Regardless of the size of your business, whether you’re a three-person operation, a thirty-employee small business, a company of 200 strong, or even larger, there are certain things you must consider about how you pay your employees.
For small businesses especially, the conundrum may lie between paying your employees yourself and utilizing an outsourced payroll service. If you happen to be well versed in payroll tax laws, and have an in-depth understanding of accounting, dealing with your business’s payroll may not be such a big deal – but for those of us who are not up-to-speed on the ever-changing myriad of tax policies, a payroll service might be the better option.
Now that you’ve determined that you should outsource your payroll services, it’s time to delve into choosing the right payroll service for your specific business. (more…)
From movie portrayals of IRS auditors as fear-mongering bullies to dozens of unnerving myths and urban legends, it’s fair to say that there is no shortage of negative perceptions about tax auditing. When it comes down to separating fact from fiction, tax filers want to know: Is the process really as bad as it seems in pop culture? In a word—No! In this month’s blog we’ll explain the auditing process and dispel some common misconceptions about tax auditing.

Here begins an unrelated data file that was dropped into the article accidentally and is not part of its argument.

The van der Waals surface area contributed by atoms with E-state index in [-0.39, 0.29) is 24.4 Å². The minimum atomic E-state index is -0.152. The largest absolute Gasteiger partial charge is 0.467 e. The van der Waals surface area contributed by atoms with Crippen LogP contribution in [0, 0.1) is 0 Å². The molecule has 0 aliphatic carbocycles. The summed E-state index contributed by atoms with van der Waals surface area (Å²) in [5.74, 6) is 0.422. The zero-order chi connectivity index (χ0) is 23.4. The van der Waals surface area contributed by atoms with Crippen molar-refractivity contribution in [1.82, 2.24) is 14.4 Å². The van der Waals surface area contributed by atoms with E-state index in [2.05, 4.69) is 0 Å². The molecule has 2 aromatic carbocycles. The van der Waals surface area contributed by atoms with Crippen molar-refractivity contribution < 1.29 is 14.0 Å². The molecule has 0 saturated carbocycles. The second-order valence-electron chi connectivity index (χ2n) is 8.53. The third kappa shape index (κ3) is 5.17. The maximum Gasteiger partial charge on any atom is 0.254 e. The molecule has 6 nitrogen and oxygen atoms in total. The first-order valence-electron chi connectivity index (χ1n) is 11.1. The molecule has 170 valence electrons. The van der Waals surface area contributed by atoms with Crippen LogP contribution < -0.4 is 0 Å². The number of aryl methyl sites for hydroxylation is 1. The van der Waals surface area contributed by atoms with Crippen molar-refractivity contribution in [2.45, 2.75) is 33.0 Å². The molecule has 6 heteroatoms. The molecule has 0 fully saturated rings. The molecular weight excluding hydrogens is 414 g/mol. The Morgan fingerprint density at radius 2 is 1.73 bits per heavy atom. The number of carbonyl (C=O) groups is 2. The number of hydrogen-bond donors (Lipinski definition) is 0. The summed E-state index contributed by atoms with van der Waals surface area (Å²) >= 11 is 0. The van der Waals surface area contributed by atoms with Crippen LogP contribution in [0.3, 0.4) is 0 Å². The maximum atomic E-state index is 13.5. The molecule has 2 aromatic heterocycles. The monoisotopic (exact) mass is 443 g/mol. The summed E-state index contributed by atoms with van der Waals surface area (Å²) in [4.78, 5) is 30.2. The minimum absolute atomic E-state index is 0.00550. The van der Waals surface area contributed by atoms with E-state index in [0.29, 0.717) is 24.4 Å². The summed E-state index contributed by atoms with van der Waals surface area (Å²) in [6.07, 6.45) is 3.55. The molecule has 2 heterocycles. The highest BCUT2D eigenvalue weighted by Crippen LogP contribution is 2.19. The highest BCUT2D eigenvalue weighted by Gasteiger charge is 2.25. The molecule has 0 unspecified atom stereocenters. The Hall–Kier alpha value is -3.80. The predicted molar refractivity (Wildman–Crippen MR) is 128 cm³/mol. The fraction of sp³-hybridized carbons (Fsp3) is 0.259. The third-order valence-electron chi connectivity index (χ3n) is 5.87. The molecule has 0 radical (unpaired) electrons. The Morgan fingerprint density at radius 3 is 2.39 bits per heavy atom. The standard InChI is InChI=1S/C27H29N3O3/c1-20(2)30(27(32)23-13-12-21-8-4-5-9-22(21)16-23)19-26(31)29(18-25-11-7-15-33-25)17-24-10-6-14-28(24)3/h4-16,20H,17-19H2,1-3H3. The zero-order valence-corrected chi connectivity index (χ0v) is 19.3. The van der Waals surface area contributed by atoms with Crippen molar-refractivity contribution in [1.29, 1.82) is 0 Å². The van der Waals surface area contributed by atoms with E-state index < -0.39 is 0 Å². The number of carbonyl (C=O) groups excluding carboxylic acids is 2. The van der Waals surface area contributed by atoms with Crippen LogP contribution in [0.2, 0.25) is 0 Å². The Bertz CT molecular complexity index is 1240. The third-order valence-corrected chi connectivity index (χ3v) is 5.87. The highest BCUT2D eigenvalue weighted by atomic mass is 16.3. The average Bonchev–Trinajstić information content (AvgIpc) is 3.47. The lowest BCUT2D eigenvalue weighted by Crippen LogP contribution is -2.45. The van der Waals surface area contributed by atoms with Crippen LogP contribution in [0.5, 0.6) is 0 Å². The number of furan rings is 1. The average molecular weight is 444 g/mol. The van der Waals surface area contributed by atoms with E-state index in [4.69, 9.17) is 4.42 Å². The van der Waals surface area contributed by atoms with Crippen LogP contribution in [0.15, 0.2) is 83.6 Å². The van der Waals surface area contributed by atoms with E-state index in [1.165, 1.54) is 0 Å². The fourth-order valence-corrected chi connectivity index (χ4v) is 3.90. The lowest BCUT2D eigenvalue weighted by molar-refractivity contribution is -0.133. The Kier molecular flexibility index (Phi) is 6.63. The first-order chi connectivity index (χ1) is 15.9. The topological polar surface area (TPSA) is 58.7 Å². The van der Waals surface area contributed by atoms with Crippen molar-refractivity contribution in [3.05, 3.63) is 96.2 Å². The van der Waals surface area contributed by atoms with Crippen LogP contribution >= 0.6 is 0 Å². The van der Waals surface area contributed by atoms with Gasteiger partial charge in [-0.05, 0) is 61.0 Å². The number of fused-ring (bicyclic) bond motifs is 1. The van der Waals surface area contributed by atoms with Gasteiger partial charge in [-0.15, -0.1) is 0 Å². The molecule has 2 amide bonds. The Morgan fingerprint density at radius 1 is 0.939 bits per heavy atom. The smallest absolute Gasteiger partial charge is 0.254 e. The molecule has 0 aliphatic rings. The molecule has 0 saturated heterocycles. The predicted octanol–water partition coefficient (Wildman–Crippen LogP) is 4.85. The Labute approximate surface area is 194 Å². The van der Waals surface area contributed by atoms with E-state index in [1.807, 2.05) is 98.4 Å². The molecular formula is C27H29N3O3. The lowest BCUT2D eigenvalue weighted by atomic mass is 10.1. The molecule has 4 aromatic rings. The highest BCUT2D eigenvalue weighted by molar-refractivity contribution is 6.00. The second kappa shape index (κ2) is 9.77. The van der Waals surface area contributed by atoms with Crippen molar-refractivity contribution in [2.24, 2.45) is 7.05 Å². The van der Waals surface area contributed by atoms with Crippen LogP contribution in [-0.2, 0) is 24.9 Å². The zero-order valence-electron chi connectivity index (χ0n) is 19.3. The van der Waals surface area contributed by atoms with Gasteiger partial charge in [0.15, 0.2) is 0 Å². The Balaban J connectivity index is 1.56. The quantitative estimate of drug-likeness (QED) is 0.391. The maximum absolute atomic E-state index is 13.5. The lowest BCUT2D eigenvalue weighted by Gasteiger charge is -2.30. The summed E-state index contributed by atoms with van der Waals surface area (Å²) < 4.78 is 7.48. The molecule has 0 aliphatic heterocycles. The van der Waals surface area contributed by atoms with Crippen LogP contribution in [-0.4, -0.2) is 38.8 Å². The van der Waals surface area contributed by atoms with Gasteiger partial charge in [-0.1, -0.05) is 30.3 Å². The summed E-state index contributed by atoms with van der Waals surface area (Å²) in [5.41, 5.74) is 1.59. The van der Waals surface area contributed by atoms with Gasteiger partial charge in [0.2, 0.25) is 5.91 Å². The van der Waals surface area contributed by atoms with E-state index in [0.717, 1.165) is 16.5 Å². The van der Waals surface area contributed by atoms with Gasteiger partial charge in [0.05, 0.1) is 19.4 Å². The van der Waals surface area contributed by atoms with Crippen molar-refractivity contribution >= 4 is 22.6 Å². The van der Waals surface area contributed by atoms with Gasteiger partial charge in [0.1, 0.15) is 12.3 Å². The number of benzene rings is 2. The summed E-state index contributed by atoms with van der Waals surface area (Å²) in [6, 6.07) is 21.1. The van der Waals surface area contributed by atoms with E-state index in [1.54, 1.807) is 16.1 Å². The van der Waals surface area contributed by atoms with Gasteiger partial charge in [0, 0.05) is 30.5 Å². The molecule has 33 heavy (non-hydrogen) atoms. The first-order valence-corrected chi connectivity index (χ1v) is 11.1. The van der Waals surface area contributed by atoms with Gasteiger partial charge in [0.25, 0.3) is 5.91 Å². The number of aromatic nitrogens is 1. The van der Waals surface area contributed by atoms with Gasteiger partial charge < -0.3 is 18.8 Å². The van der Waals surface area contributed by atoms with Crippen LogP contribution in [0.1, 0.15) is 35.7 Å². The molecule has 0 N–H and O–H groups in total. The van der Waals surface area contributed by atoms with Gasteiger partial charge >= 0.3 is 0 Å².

What is tax auditing?
You can think of tax auditing as a fact-checking process by the Internal Revenue Service (IRS) on someone’s personal or organizational taxes. An audit occurs when the IRS, which is overseen by the U.S. government, selects and investigates a tax return to ensure that all reported information is correct. Most often, the IRS is simply seeking clarification through something called a correspondence audit. This type of audit occurs when a return doesn’t match typical trends based on the IRS’ data. In this case, the IRS requests documentation from the filer, and the audit can be resolved quickly if everything checks out. An examination audit can be a little bit more involved and occurs when something looks truly irregular in a return. (more…)